Legislation in the United Kingdom aimed at protecting national security might present “unforeseen” compliance problems for companies wanting to merge with or buy foreign businesses, according to legal experts.

The U.K. National Security and Investment Act (NSI Act) entered into force Jan. 4. A response, in part, to worries U.K. technologies could leak to China following security concerns flagged up by Huawei’s bid for work on the country’s 5G networks, the legislation is aimed at scrutinizing mergers and acquisitions (M&A) involving foreign companies that could put key areas of national security and the economy at risk, such as military and defense, data infrastructure, and the nuclear industry.

Legal experts said the legislation allows the government greater power to intervene across a much wider scope than traditional M&A deals.

For example, the U.K. government can now impose certain conditions on an acquisition if it falls into one of 17 categories where prior notification is mandatory. In “rare” cases, the government can unwind or block an acquisition completely.

The legislation applies regardless of the nationality of the acquiring company, said Matthew Hall, competition partner at law firm McGuireWoods. Acquisitions completed before Nov. 12, 2020, are exempt, and there is no minimum turnover or deal-size threshold under the act.

Completing an acquisition subject to mandatory notification, or not notifying a transaction where notification is mandatory, gives rise to the risk of heavy fines (5 percent of total worldwide turnover or 10 million pounds (U.S. $13.7 million), whichever is greater) and potential imprisonment of up to five years.

Equally important, transactions that are subject to mandatory notification will be void without clearance being received.

Alexandra von Westernhagen, a European Union/competition partner at law firm Keystone Law, said the legislation has such “broad scope” that even an overseas company producing goods for export to a U.K. company could be caught under the rules, as could machinery located overseas used to produce equipment that is used in the United Kingdom. Acquisitions that are part of a corporate restructure or reorganization can also come under the legislation.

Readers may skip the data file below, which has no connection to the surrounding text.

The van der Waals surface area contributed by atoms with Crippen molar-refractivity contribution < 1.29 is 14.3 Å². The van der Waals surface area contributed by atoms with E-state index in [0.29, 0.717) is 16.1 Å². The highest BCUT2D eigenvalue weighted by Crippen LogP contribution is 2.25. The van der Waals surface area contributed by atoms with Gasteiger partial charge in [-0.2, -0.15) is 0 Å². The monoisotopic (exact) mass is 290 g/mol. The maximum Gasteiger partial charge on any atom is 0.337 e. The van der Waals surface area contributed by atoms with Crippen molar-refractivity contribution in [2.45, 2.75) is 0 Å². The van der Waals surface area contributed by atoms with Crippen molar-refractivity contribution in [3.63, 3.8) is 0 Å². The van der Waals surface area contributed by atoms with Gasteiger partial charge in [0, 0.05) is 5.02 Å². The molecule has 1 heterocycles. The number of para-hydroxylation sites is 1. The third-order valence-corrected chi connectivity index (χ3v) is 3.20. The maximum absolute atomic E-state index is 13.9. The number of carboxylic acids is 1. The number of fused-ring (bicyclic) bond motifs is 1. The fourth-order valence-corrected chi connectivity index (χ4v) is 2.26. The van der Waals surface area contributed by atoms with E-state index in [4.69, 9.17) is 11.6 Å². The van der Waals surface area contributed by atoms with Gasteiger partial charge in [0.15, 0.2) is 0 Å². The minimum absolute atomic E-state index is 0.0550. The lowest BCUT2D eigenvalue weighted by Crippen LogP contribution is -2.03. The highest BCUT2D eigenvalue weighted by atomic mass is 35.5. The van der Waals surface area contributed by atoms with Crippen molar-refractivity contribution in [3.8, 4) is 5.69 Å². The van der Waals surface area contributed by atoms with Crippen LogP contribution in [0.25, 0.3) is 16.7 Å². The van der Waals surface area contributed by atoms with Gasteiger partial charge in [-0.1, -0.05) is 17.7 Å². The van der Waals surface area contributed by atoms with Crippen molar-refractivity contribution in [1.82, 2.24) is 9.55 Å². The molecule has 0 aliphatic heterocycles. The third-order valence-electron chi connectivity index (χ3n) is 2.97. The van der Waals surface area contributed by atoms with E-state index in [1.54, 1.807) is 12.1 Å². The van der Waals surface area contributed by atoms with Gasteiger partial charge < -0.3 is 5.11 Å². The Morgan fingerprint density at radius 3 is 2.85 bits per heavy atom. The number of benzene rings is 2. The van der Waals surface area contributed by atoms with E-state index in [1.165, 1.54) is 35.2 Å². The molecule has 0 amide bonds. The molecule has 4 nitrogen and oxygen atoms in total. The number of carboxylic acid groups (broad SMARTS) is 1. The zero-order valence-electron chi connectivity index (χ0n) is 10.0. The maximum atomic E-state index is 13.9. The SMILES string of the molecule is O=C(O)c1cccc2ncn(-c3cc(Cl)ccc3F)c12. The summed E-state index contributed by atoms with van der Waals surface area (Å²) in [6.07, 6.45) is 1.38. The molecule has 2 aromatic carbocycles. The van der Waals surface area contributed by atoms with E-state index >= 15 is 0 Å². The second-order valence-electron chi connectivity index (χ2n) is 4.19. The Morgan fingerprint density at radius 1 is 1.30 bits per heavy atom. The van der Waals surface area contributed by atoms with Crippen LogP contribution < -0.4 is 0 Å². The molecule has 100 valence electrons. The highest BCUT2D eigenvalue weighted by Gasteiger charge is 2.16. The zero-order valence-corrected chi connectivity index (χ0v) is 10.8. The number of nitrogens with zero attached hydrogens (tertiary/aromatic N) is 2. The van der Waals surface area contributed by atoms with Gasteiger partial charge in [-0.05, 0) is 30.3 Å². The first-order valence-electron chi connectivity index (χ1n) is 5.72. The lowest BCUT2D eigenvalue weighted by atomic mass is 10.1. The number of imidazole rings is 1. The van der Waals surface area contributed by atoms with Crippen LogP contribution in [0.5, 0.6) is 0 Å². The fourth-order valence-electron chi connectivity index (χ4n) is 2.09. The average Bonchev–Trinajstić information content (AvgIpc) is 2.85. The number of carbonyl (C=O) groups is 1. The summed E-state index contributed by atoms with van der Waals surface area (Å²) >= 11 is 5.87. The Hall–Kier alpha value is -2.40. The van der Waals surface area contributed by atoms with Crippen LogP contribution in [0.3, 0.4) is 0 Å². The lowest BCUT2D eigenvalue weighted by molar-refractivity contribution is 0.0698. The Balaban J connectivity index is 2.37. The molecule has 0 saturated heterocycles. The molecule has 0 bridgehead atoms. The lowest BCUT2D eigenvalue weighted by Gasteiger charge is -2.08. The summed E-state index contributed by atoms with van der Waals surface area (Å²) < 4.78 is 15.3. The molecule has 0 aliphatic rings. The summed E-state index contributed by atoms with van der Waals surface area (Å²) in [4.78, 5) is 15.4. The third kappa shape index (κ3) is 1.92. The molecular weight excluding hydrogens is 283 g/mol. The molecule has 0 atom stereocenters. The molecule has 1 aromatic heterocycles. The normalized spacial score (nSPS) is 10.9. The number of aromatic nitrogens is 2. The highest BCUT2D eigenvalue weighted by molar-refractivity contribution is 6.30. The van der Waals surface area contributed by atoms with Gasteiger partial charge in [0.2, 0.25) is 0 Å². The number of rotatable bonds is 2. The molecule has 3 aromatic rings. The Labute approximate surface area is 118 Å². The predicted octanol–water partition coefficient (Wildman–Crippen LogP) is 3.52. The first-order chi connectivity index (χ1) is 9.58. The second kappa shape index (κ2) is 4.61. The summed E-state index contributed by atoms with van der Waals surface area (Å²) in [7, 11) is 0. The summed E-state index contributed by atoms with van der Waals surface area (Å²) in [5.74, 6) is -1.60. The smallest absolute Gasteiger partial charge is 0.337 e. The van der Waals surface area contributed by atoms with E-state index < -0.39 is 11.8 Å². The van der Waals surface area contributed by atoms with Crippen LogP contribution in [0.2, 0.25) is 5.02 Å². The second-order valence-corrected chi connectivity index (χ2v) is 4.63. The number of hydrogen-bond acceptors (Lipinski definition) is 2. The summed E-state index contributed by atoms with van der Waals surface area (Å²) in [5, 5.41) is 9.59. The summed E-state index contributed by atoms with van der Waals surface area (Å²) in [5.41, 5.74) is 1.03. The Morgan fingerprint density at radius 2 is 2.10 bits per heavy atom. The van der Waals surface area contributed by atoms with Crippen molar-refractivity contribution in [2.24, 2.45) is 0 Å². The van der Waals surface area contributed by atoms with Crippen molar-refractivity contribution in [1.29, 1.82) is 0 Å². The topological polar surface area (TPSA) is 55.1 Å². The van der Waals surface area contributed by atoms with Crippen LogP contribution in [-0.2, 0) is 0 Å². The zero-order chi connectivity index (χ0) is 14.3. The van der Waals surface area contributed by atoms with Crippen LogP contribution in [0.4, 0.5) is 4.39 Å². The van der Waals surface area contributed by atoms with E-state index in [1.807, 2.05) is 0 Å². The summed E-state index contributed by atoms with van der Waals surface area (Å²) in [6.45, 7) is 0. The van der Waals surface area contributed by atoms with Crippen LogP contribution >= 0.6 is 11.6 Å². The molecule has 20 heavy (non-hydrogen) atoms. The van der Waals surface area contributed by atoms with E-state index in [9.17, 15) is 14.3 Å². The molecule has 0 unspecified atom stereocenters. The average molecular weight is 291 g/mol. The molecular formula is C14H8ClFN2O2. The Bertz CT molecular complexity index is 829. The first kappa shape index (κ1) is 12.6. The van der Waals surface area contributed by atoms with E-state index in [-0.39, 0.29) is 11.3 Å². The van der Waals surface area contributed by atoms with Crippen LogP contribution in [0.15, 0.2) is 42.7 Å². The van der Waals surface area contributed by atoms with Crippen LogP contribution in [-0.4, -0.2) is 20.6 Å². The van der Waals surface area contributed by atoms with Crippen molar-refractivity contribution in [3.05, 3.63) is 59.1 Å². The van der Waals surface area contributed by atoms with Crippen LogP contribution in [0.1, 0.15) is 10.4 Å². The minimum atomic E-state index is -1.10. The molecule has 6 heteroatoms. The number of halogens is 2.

“Compliance with the act should be considered with utmost care,” she warned.

Legal experts also noted the 17 industry sectors which potentially trigger a mandatory filing are far-reaching, and the boundaries are not always clear. Artificial intelligence and biosciences are included, for example—hot areas where the United Kingdom is pushing for innovation. Research and development with a Chinese entity—and even the importance of China as part of a company’s revenue stream—could trigger notification.

In the short to medium term, companies might need to consider filing notice where their activities fall at the fringes of those activities.

“A good example is the definition of ‘synthetic biology,’ which covers the design or redesign of biological components that do not exist in nature,” said John Schmidt, partner at law firm Arnold & Porter. “This can apply to life sciences businesses involved in the synthetization of DNA but also potentially other industries that seek to design biological processes using synthesized biology to create renewable fuels, for example.”

Alex Haffner, head of competition and regulatory affairs at law firm Fladgate, said the United Kingdom “has created a regime which has a particularly broad scope and—by including the possibility of significant sanctions for noncompliance—effectively makes the NSI Act a crucial part of any transactional diligence process. It will be critical to ask the right questions of your advisers from the outset.”